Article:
• Let’s start with the issue of distance. Most golfers believe that longer length drivers will hit farther. They won’t. Drivers ranging from 43 to 45 inches were put to a test with 50 different golfers of varying handicap levels. Here are the data. Read it for yourself. The difference in distance between a 43- and a 45inch driver is a whopping yard plus inches. Accuracy wise, there is no question that the old adage of “the longer the length, the harder the club is to hit” certainly rings true.
  • But wait. The plot thickens.
  • There is another reason for having a shorter driver. It appears that, in the hands of real people the shorter driver might very well hit the ball, not just with more accuracy but more distance as well.
  • For every quarter inch you miss the sweet spot on your driver, you lose about five yards in distance. Miss it by a half inch and you lose 10 yards; an inch, 20 yards, and so forth.
  • Conversely, if you can gain enough control of the club to hit the ball even a half inch closer to the sweet spot, you’ll not only enjoy the distance increase that comes with a more solid impact but you’ll be more likely to keep the ball on the fairway.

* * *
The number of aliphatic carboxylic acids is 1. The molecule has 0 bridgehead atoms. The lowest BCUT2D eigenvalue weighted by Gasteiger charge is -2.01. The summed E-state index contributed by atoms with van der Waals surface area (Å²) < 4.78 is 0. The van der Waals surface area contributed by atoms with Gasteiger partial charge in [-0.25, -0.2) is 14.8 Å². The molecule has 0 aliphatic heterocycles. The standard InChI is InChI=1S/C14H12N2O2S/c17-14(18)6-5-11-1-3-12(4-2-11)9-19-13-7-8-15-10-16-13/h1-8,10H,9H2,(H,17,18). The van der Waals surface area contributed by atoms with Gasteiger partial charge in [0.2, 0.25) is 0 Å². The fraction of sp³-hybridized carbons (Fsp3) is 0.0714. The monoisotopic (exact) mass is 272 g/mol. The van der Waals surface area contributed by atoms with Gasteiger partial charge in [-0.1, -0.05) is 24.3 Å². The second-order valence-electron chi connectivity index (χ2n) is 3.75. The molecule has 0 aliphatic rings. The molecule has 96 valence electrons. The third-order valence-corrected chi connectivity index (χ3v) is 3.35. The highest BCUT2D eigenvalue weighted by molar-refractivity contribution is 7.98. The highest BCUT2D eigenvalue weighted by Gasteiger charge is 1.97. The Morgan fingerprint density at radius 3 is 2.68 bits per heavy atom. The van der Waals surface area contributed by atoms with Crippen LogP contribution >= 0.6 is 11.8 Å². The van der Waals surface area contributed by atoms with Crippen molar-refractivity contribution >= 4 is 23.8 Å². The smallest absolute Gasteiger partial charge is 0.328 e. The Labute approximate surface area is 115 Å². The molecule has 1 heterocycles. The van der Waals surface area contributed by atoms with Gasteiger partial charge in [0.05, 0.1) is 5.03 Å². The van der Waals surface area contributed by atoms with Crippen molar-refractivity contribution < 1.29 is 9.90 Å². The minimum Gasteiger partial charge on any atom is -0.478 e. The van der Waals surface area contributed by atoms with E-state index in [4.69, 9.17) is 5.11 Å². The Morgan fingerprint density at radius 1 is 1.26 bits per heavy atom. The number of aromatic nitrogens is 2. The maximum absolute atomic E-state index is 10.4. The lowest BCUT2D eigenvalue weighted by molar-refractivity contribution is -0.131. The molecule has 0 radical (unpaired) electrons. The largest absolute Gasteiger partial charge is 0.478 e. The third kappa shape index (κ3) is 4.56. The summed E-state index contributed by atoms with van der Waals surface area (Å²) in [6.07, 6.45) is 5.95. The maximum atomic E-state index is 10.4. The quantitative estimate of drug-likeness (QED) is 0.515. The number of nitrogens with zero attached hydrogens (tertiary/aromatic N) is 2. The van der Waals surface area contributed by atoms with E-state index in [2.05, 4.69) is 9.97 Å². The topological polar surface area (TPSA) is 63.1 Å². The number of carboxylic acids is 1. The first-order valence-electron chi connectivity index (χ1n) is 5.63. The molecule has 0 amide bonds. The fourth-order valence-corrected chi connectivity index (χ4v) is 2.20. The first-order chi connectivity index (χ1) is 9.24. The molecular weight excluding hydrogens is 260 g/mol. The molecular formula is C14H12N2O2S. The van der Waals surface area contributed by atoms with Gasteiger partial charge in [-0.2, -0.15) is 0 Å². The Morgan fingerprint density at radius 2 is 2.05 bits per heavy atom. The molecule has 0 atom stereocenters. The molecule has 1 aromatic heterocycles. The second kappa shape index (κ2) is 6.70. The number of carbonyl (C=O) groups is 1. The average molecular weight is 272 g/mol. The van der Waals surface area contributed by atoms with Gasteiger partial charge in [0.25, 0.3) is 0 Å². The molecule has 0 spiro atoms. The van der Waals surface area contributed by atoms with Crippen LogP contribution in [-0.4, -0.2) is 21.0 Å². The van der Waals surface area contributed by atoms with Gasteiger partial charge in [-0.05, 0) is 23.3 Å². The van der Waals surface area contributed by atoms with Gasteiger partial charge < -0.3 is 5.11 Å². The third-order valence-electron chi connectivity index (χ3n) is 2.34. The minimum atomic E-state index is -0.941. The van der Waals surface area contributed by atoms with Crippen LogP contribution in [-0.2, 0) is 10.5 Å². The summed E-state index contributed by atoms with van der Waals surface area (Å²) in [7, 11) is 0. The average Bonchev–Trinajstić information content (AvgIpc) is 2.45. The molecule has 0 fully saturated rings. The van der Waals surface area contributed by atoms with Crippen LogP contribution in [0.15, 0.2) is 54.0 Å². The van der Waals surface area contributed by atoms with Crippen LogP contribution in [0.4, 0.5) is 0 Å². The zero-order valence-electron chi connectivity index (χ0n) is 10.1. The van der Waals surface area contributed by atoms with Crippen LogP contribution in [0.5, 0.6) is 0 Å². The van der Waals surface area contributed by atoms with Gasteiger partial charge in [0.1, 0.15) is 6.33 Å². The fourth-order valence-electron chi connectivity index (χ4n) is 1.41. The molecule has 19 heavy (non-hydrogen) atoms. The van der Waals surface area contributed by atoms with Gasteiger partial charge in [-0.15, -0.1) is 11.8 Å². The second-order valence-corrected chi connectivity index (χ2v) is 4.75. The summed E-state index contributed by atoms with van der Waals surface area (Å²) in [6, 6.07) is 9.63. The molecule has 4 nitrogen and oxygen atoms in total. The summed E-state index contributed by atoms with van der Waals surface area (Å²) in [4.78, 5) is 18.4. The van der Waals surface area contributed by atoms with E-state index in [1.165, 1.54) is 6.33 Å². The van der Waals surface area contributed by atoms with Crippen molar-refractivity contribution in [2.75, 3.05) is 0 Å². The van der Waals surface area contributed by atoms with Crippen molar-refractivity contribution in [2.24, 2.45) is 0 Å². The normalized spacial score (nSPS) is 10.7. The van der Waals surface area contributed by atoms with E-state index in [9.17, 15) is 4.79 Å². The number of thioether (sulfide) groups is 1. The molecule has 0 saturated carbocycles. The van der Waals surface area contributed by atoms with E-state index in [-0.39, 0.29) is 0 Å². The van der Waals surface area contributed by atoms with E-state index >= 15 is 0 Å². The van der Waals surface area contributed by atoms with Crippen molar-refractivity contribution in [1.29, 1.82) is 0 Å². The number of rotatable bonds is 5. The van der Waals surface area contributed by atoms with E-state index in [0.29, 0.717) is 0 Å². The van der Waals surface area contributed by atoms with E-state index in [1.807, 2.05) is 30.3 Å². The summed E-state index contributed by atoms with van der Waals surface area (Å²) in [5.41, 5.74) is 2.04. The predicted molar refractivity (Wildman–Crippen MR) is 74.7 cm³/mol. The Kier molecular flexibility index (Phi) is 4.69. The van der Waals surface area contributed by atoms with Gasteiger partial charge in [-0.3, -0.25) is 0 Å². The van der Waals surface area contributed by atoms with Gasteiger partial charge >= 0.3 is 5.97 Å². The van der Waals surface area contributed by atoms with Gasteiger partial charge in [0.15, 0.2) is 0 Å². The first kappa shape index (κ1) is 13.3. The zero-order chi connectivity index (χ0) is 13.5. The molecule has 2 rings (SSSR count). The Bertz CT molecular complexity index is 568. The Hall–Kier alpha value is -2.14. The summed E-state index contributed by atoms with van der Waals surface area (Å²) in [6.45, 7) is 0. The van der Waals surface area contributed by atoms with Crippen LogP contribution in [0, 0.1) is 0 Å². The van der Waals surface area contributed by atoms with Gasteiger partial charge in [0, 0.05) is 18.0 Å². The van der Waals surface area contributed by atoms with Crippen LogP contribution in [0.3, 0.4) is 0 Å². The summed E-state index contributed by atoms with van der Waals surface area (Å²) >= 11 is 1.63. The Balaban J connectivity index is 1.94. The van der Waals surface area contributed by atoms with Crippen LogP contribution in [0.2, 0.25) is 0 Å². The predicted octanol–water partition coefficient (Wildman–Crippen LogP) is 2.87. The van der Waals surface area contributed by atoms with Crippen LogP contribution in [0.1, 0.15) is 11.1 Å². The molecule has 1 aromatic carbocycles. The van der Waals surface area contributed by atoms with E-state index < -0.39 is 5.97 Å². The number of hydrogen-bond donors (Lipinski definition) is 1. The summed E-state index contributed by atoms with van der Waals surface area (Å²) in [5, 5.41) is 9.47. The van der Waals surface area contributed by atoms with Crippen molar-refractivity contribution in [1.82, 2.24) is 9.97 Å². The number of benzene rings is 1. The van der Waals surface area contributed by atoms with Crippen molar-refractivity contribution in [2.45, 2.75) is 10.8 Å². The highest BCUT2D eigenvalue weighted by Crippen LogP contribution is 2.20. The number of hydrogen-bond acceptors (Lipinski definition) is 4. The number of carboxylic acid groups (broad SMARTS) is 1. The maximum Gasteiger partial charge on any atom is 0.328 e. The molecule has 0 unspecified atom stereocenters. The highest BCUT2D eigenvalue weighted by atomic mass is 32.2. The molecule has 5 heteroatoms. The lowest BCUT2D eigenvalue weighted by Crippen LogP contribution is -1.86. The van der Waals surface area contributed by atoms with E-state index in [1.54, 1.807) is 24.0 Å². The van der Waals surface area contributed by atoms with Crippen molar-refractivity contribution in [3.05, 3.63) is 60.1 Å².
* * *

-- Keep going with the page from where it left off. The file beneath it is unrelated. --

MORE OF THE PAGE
• Okay, fine. So most golfers today are using clubs that are too long to allow them to play their best. How do you know what the right length is for you? Most people assume that if they are taller than 6’22” or shorter than 5’8”, they might  need “inch-over” or “inch-under” length clubs. Nothing could be farther from the truth.The longer my driver is, the farther I’ll be able to hit the bal
  • The length of your clubs is not determined by your height; it is determined by the lenght of your arms, and the massaged from there to final length br your swing plane and ball striking ability! A custom clubmaker works with one basic principle in mind:
    • The proper length for all golfers is the longest length that the golfer can hit SOLID AND ON-CENTER the highest percentage of the time. Truth is, when it comes to your woods that length is undoubtedly shorter than what you are using now.
  • The way a clubmaker determines proper length is by first measuring the distance from the golfer’s wrist to the floor and referencing that dimension to a chart developed over years of fitting rasearch to guide the initial club length recommendations. Fitting length is not done through a fingertip to floor measurement, but wrist to floor. The reason is because of the wide variance people have in finger length and the fact that the end of your grip lines up closer to where your wrists are in the grip. The wrist measurement is a more reliable measurement to indicate arm length. The size of your hands or length of your finger is only ralevant to grip fitting not club length.

  • So, proper length fitting starts with a lenght recommendation based on the golfer’s wrists-to-floor measurement is determined, agood custom fitter will look at the both your swing plane and your swing tempo as well as your ability to athletically control the club during the swing. Only after those data are factored in will a final recommendation be made.